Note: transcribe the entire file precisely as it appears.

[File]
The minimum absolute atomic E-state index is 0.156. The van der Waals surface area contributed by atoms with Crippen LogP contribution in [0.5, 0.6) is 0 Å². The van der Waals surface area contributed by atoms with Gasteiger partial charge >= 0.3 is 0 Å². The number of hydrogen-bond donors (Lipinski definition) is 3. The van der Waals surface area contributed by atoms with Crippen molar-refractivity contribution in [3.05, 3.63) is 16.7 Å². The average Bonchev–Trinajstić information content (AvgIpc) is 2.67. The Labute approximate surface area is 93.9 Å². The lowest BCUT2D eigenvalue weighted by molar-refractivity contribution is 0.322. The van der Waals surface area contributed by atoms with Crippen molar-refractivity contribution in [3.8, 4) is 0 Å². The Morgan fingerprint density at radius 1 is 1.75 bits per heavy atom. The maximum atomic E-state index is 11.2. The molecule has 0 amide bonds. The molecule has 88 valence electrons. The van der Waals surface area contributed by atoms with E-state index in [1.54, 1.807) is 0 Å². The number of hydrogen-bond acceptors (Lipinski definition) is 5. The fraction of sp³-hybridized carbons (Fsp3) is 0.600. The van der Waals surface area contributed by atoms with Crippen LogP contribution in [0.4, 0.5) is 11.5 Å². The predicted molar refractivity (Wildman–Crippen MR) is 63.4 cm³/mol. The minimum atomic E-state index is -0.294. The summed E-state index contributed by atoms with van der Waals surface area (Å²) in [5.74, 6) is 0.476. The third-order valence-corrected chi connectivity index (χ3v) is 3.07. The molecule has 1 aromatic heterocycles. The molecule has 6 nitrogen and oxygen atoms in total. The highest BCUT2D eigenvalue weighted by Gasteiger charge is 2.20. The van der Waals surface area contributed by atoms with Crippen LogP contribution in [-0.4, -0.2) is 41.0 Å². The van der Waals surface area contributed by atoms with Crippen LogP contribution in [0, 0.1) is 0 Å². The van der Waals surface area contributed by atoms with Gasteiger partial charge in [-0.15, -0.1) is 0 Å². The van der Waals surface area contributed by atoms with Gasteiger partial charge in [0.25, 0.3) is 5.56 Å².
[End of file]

The minimum absolute atomic E-state index is 0.156. The van der Waals surface area contributed by atoms with Crippen LogP contribution in [0.5, 0.6) is 0 Å². The van der Waals surface area contributed by atoms with Gasteiger partial charge >= 0.3 is 0 Å². The number of hydrogen-bond donors (Lipinski definition) is 3. The van der Waals surface area contributed by atoms with Crippen molar-refractivity contribution in [3.05, 3.63) is 16.7 Å². The average Bonchev–Trinajstić information content (AvgIpc) is 2.67. The Labute approximate surface area is 93.9 Å². The lowest BCUT2D eigenvalue weighted by molar-refractivity contribution is 0.322. The van der Waals surface area contributed by atoms with Crippen molar-refractivity contribution in [3.8, 4) is 0 Å². The Morgan fingerprint density at radius 1 is 1.75 bits per heavy atom. The maximum atomic E-state index is 11.2. The molecule has 0 amide bonds. The molecule has 88 valence electrons. The van der Waals surface area contributed by atoms with E-state index in [1.54, 1.807) is 0 Å². The number of hydrogen-bond acceptors (Lipinski definition) is 5. The fraction of sp³-hybridized carbons (Fsp3) is 0.600. The van der Waals surface area contributed by atoms with Crippen LogP contribution in [0.4, 0.5) is 11.5 Å². The predicted molar refractivity (Wildman–Crippen MR) is 63.4 cm³/mol. The minimum atomic E-state index is -0.294. The summed E-state index contributed by atoms with van der Waals surface area (Å²) in [5.74, 6) is 0.476. The third-order valence-corrected chi connectivity index (χ3v) is 3.07. The molecule has 1 aromatic heterocycles. The molecule has 6 nitrogen and oxygen atoms in total. The highest BCUT2D eigenvalue weighted by Gasteiger charge is 2.20. The van der Waals surface area contributed by atoms with Crippen LogP contribution in [-0.4, -0.2) is 41.0 Å². The van der Waals surface area contributed by atoms with Crippen LogP contribution in [0, 0.1) is 0 Å². The van der Waals surface area contributed by atoms with Gasteiger partial charge in [-0.15, -0.1) is 0 Å². The van der Waals surface area contributed by atoms with Gasteiger partial charge in [0.25, 0.3) is 5.56 Å².